MathEd Forum

May 25, 2020


Theme: The Times They Are Changing

September 28, 2012 at 10 am-2 pm
Fields Institute, 222 College Street, Toronto


Morning Program (10:00 - 11:30am): Reform in math education
10:00 - 10:10am Reports: OAME, OMCA, OCMA, CMESG, CMS, and other.
10:10 - 10:50am Priscilla Bengo (OISE): Mathematics coaching to improve teaching practice: The experiences of mathematics teachers and coaches.

Abstract: The study explores the relationship between teachers' specific emotions, teacher learning and teacher coaching in secondary mathematics classrooms. Using a case study approach, it shows that: a) mathematics reforms produce negative and positive emotions; b) emotions are a result of not knowing how to implement the mathematics reforms, beliefs about teaching and learning mathematics, the nature of coaching, gains in student achievement and engagement and positive in-school factors; c) coaching may not help teachers build their professional self-understanding when it fails to address their self-image issues; d) teacher learning can occur even when teacher beliefs are inconsistent with reform initiatives; and e) even when teacher learning results from coaching, reform strategies are modified by teachers. Coaches experienced positive and negative emotions based on how well the reforms were implemented by teachers. As a result, they require support during reforms. The directions for future research are described.

Biography: Priscilla Bengo received her Ph.D. in Mathematics Education from OISE/UT this year. Her research interests include mathematics reform implementation. She has had many roles coaching teachers and overseeing the implementation of mathematics reform in secondary schools in Ontario.

10:50 - 11:30am Martha Mavor (Western Ontario & LKDSB): Mathematics Therapy

Abstract: When confronted with the question: "How do you feel about mathematics?" most adults openly share a dislike, aversion, or negative opinion about the subject, which is a challenge faced by faculties educating the province's newest teachers. So, what experiences do preservice students need to have in order to develop positive feelings and opinions about math, and in turn help create those in their own students? Based on the work of Gadanidis and Namukasa (2005), this presentation will discuss Math Therapy, an approach to generalist elementary school teacher preparation that allows participants an opportunity to experience mathematics in a markedly different way than they have in their own education. For this presentation, the majority of the time will be spent highlighting and discussing the main themes and images of mathematics teaching (the role and nature of the teacher, student, math, and environment) that emerge from the writing of preservice teachers after engaging in therapeutic math experiences, and the implications of these findings in our own professional positions.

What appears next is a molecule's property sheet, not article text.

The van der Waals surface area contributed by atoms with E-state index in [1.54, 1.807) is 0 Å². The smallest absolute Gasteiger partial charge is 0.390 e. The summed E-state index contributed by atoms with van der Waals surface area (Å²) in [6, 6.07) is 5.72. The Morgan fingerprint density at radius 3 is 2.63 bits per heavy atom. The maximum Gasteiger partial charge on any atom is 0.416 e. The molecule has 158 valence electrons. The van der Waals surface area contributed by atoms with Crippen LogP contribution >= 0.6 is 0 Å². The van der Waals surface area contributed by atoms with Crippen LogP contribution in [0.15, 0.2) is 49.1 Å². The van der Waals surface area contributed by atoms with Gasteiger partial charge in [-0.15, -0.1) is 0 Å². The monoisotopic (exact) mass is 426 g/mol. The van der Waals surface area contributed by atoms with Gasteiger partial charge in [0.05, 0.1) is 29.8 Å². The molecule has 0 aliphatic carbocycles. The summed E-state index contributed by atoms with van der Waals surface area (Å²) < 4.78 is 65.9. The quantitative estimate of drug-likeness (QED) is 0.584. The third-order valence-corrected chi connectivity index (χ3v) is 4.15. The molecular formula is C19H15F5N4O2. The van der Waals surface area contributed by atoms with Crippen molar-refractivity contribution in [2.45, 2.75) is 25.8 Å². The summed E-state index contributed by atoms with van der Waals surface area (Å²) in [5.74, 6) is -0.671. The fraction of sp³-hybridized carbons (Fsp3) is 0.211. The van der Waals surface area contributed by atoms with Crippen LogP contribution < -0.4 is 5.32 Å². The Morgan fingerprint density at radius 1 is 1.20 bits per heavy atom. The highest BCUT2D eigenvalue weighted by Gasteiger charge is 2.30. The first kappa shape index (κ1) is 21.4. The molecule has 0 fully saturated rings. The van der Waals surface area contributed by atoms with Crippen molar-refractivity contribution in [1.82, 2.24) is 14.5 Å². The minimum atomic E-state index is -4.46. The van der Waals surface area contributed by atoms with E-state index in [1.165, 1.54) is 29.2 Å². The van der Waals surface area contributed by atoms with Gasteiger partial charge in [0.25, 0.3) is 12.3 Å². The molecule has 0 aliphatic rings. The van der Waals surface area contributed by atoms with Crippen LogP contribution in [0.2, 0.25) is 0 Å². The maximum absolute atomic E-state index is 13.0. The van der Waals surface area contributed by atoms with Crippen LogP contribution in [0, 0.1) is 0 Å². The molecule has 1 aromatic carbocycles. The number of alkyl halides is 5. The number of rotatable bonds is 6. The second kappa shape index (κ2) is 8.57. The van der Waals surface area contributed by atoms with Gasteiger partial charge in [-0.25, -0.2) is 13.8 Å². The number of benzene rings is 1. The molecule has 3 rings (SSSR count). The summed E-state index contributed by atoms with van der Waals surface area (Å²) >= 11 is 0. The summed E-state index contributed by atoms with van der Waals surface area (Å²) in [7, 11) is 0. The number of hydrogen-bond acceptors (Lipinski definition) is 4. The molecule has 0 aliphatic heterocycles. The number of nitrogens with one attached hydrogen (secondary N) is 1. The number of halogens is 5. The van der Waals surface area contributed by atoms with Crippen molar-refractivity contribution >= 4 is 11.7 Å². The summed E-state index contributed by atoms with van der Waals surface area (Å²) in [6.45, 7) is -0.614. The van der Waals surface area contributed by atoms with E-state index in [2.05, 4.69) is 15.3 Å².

Biography: Martha Mavor is an elementary school teacher in the Lambton Kent District School Board. Prior to teaching, she worked for seven years with university students in Residence Life: four years as a Residence Manager at the University of Guelph and three years as the Training and Development Manager at McMaster University. Martha is completing her Masters of Education, Curriculum Studies focused on the Mathematics Curriculum at Western University, where she is also a Research Assistant. The findings from her research work form the basis of this presentation.

11:30 am - 12:30 pm LUNCH BREAK
(Light refreshments provided)

Afternoon program 12:30 - 2:00 pm

Panel discussion: Moving towards a two-year Teacher Education Program in Ontario.
Panelists: Christine Suurtamm (University of Ottawa) (Presentation slides)
Ann Kajander
(Lakehead University) (Presentation slides)
Donna Kotsopoulos
(Wilfrid Laurier University), (Presentation slides)
Dragana Martinovic
(University of Windsor), (Presentation slides)
George Gadanidis
(Western University),
Walter Whiteley
(York University), (Presentation slides)
Daniel Jarvis
(Nipissing University).

Abstract: For the extended afternoon session of the MathEd Forum, we are organizing a discussion about changes in the Teacher Education Programs in Ontario. Some of the panelists were involved in writing the MathEd Forum's open letter to the Ministry of Education (see welcoming the perceived extension of the pre-service teacher education program in Ontario and recommending ways in which new teachers would be "exceptionally prepared to meet the demands of teaching mathematics, and enhancing student learning experiences and outcomes." Since then, the Ministry came forward with proposed changes, some of which are compulsory (e.g., extension to four semesters with 80 days of practicum, and restricted enrollment). We have invited math educators from different universities in the area to talk about opportunities arising from this Ministerial initiative. An interfaculty committee may be struck to assist in this transition and follow the changes.
Main questions for the panelists are:
-To what extent will extension of the program (including teaching practice) resolve the issues we have with preparation of mathematics educators?
-What opportunities for math education community are opening with these changes?
-What challenges remain?
-What else can we (as the MathEd Forum) do to support mathematics education faculty in exceptional preparation of pre-service teachers?

2:00 Adjournment

See Meeting archive

Back to MathEd Forum Page